In 1970, he was allowed to produce a television special, The George Kirby Show, to gauge whether he could attract an audience for a weekly series. This led to his hosting a sketch comedy and variety show, Half the George Kirby Comedy Hour, which lasted for 22 episodes in 1972; it was also one of the actor-comedian Steve Martin's first credits in front of the camera. The series was in many ways an uneasy compromise between Kirby's natural gifts and what the public would accept of Black actors at the time; a regular feature was a shaggy dog story segment entitled the "Funky Fable". He was also a regular in the British-produced ABC Comedy Hour series The Kopycats, alongside such other impressionists as Rich Little, Charlie Callas, Marilyn Michaels, and Frank Gorshin.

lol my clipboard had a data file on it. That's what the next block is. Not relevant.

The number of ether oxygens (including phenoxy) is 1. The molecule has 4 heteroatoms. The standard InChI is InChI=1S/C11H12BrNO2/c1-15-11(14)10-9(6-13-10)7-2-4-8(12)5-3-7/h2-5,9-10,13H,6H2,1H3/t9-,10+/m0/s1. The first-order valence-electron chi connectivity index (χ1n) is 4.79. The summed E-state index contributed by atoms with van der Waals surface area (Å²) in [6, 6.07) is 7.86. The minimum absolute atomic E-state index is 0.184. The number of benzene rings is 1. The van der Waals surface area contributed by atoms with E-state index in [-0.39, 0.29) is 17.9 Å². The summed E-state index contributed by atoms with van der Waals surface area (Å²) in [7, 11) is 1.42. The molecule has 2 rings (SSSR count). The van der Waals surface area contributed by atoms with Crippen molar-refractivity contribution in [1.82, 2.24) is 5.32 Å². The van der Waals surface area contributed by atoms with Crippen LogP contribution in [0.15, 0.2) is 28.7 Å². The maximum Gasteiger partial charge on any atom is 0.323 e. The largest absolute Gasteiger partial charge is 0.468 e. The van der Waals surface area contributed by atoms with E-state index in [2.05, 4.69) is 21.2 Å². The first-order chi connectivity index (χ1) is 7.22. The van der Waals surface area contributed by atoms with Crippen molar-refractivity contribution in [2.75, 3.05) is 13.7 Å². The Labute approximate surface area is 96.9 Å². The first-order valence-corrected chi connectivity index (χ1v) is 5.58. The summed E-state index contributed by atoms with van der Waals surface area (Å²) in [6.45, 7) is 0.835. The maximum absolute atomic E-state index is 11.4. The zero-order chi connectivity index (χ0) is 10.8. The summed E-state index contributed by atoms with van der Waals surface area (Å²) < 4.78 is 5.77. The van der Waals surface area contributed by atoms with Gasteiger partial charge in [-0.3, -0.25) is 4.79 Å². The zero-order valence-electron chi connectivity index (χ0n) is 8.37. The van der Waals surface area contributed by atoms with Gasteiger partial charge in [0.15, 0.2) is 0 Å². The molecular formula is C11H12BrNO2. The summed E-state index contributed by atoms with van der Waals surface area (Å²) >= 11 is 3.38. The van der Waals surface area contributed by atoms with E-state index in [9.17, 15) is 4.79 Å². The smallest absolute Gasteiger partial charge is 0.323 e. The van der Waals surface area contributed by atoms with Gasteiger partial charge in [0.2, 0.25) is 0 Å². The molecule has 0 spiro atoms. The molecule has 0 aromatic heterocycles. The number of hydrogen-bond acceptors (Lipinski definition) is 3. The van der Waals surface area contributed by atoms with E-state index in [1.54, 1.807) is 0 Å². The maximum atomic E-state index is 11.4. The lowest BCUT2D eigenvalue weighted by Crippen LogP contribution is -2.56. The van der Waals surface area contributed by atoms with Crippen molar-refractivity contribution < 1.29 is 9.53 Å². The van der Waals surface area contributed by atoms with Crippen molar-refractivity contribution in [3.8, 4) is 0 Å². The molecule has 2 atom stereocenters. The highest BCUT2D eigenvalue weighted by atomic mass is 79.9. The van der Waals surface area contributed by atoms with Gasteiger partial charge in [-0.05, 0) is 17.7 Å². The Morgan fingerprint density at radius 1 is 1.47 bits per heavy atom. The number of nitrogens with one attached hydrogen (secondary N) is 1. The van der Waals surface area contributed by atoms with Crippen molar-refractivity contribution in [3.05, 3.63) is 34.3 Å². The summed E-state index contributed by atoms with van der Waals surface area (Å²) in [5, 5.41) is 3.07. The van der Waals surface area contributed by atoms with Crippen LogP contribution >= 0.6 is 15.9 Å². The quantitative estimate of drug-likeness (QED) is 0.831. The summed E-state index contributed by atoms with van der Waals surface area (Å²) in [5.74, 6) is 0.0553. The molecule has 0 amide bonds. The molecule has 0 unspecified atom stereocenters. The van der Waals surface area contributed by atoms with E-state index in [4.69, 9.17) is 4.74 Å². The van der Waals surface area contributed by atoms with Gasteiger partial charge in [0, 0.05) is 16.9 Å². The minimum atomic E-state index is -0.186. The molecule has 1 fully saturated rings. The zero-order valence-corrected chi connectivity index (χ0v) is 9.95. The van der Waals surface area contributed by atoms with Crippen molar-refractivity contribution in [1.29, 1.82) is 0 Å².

Following the demise of his show, Kirby's career declined, especially as audiences began to look for more cutting-edge comedy. He had been an occasional drug addict; now, to make up for lost income, he took to selling drugs. In 1977 he sold heroin to an undercover cop; he plea bargained to a ten year prison term and was released after 42 months. His career never again reached its former heights, but he did register featured guest appearances on Gimme a Break with Nell Carter, Crazy Like a Fox, and 227. He then took ill with what was later diagnosed as Parkinson's Disease. He was well-loved enough within the comedy community that friends and admirers formed the "Friends of George Kirby", which performed an all-star tribute to him in 1995 to help pay his mounting medical bills, only a few months before he died.